Unfortunately, most of us live in allegiance to chronological time. The clock, by which chronological time is measured, and our daily fix of caffeine often elevate our blood pressure, making us feel constantly rushed.   Time is money, and money makes the world go ‘round and to the speedy belong the spoils.  Of course there are deadlines to meet, kids to put to bed, jobs to be done and a thousand and one other things.  This is where we live most of the time. Sadly, it can drive us to places we would rather not be, like blurting out, “I just don’t have time for this!”
Sabbath creates kairos.  When I sat with my children in the darkness of my son’s room, the three of us entered a Sabbath moment. The quality of the time changed from a frustrated, stressed-out chronological quagmire, to a graceful, renewing, pleasurable, kairotic moment.
Something else happened. I felt God’s presence in that time. It was as if we entered, however momentarily, into a place of aeon.  The ineffable presence of the Holy filled the room.  It was awesome. It was prayer. Sabbath creates opportunities for graceful transformation. Sabbath moves us from a quantified time, measured by a clock and calendar to a time measured only by God’s loving presence.

Wednesday, June 27, 2012


1/  Purple Legacy

As Angus Finlayson notes in his review of this comp for FACT, it does seem a trifle premature to doing a retrospective on a sub-flava of post-dubstep that was in vogue only three years ago, But that's what Purple Legacy: A History of Purple Wow is doing viz-a-viz the sound invented by Joker, Guido, and Gemmy.

The hallmark of genres in the age of hyperstasis/atemporality is their accelerated life-arc and their inconsequentiality: they disseminate superfast, but burn out quick, leaving little trace in terms of influence...  that's what seapunk was parodying

2/ Electrospective

A website launched by EMI, as part of their campaign  to celebrate the legacy and living-ongoing history of electronic music (which involves a double CD compilation, promotion of classic albums, a round table discussion event, competitions, etc). Skewered here by Rory Gibb at the Quietus, who also invokes the dystopian image of the future: "Imagine crap trance riffs and recycled one note basslines stomping on a human face, for ever."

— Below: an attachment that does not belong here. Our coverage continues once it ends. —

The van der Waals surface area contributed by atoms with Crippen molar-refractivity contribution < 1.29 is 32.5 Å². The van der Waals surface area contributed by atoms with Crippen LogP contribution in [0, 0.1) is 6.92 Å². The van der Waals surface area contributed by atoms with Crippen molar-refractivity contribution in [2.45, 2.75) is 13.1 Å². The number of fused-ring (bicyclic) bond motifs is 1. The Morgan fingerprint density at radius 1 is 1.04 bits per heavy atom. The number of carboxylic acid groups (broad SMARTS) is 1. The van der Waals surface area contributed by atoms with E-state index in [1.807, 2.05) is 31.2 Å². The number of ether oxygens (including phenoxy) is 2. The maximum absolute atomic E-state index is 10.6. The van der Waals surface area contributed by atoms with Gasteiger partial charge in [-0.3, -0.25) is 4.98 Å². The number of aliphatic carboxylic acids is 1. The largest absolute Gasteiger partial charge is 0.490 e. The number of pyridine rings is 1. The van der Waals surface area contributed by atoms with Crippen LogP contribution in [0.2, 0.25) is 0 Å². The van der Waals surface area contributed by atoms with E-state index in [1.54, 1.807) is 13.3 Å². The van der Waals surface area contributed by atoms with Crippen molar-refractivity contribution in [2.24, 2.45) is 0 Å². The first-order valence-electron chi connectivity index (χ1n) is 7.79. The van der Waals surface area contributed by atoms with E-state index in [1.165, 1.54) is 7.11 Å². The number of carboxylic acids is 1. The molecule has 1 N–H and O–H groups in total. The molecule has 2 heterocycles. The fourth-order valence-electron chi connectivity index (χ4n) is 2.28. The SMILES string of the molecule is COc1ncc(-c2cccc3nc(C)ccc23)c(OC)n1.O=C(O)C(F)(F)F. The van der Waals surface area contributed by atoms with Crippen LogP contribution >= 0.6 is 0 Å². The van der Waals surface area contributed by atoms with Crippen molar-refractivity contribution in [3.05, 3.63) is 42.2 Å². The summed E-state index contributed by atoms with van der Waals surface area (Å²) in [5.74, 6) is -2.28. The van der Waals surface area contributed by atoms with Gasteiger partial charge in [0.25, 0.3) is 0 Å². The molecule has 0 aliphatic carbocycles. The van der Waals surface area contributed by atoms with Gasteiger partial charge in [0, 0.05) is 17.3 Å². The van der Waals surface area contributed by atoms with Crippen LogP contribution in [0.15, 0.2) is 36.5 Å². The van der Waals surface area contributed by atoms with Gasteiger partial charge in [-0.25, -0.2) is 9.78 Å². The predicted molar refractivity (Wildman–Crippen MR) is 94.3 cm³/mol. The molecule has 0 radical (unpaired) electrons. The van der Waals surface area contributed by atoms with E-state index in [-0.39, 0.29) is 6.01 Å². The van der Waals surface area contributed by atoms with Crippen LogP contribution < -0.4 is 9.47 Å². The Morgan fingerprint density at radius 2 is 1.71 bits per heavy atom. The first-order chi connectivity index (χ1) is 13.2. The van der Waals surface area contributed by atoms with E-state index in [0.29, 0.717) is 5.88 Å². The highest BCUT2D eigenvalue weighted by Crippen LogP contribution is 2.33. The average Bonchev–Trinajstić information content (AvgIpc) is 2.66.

Personally I think EDM / Skrillex-Deadmau5-Bassnectar-stuff, as a bastardising/popularising move that brings out yet again the buried rock-ness of rave,  may well be a positive development.  After all, they dissed ardkore as "heavy metal house" in 91-92, you know!  Devolution of a style actually still represents a linearity, a kind of forward-logic, as opposed to the endless recursive involutions of hyperstasis (postdubstep, post-mnml, etc). Certainly I  wouldn't be surprised at all if this EDM moment had more fruitful and consequential reverberations than pico-genres like Purple.  

Keep stompin', you bastardisers!

Friday, June 15, 2012

the one-man timewarp cult, pt 142

from New York Times, "Living in the Past Is a Full-Time Gig", on retro-jazz lifer Michael Arenella:

"... a 34-year-old jazz musician and bandleader from Brooklyn who looks as if he had stepped through some wormhole in the space-time continuum. He is 6-foot-1 and dressed in windowpane-checked pants, a blue paisley ascot, a red-and-white checked shirt, a herringbone vest, a blazer with a blue pocket handkerchief, cap-toe faux-crocodile ankle boots, a pinkie ring and a brown fedora....

"Mr. Arenella inhabits the past as much as anyone thriving in the present can. Each summer he hosts the annual Jazz Age Lawn Party on Governors Island, singing, playing cornet and leading his 11-piece Dreamland Orchestra....

"Making Dreamland a reality takes lots of sweat and shoe leather — from shoes both vintage and custom-made. To recreate the jazz age, he not only studies the music of the ’20s and early ’30s but also wears its hats, cuff links and ties. He drives the cars, rides the trains (when possible), gets the haircut, plays the horns and sings through the microphones and megaphones (he owns seven) of the period...